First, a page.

Part 4 - Comfort Measures For Labour
Welcome to the final part of my top tips and techniques to ease discomfort and manage the sensations of labour, however they may feel in your body (and remember everyone is different). So in this post you are getting the final 10, which makes a whopping 31 Comfort Measures in total!! So I really hope that you now feel so much more calm, positive and confident about your upcoming labour and birth. Being informed and educated and knowing you have choices is hugely important in having a positive birth experience.
I've been running these each day on my For Modern Mothers Facebook page. In this post you'll find a range of comfort measures for labour including - paracetamol, positive affirmations, music, quietness and self-belief. It's a balanced look at ALL your options.
# 22 - Paracetamol
So we often hear in early labour that a women will be suggested to take a couple of paracetemol to ease the discomfort, It's probably harmless, but is it actually helpful? I say this because paracetemol is known to inhibit prostaglandin synthesis. One midwife has called for research into whether paracetemol use in early labour might cause longer and slower latent phases, or even be a cause of 'failure to progress' (terrible, negative, demoralizing phrase. grrrrr). More research is required, but meanwhile you might like to think if its really going to help, and you might choose to avoid it.
Here's an article with more about it - http://undercovermidwife.blogspot.com/2015/03/paracetamol-and-labour.html
# 23 - Being In The Zone
Being 'in the zone' is something that top sports people talk about. It's a state where you are very present and focused, but also totally relaxed and just 'doing it'. It's the same in labour, when you are really 'in' it, and you are not in your thinking brain (the neocortex or new brain) but in your mammalian brain, the old brain (we talk a lot about our brains in my hypnobirthing course, and it's fascinating). When you are in the zone you can really let you body 'do its thing' and birth your baby. And it's the whole tool box of techniques you'll learn in hypnobirthing that will help you to access and stay present in this zone. Some people call it 'labour land', or the 'birth bubble' - but it means exactly the same thing. It's a place you withdraw to, and ride the rollercaster of labour.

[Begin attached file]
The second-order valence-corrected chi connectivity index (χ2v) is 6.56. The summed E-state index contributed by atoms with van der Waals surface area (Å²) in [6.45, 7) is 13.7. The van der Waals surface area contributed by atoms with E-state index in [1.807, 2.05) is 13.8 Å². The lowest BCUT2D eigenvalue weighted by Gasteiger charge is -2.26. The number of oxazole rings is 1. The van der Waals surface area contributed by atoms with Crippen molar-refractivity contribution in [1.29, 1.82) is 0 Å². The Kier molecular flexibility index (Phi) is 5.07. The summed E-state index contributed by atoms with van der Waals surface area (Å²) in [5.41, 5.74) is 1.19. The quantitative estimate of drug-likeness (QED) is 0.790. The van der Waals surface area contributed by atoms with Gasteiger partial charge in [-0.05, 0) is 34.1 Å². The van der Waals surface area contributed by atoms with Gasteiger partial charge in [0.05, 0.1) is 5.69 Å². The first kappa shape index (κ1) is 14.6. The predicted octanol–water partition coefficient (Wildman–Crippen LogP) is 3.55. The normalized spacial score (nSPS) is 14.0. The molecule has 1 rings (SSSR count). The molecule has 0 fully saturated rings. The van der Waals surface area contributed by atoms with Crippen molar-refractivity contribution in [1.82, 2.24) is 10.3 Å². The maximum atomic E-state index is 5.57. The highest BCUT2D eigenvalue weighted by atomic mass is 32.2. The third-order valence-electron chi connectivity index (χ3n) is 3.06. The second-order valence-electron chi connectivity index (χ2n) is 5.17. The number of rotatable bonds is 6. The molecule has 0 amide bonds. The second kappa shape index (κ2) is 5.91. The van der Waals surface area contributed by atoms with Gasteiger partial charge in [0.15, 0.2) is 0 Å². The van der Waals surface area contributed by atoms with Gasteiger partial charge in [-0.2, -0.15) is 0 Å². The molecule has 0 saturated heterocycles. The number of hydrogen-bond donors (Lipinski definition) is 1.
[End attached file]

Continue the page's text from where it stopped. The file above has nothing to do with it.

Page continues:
So in labour you need to avoid anything that will take you out of the zone - people you don't feel comfortable with, chit chat, interruptions, lots of questions, bright lights. So make sure you birth partner knows all the answers, what you wishes are, and is confident in speaking for you.
The zone can be a special and magical place, don;' fear it. You will find your strength here, if you let it find you.
# 24 - Music
Music can be used though labour in lots of different ways. It could be uplifting music to make you feel good and help the oxytocin to flow, it could be music to move and dance to in early labour. Some women make a series of playlist of favourites - I've heard some people use something nostalgic like their wedding playlist, you can have an 'inspiring' playlist to uplift you, a list with a strong rhythm (good for rocking and moving to with surges), a dance playlist, songs that you imagine you would like playing when your baby is born. You can also use more calming and relaxing music, maybe you've used it in pregnancy as you've practiced some breathing techniques or relaxations, maybe you've played it to your baby already. So the music can act as a trigger to relax you in labour, as it relaxed you in pregnancy. Simple yet brilliant effective.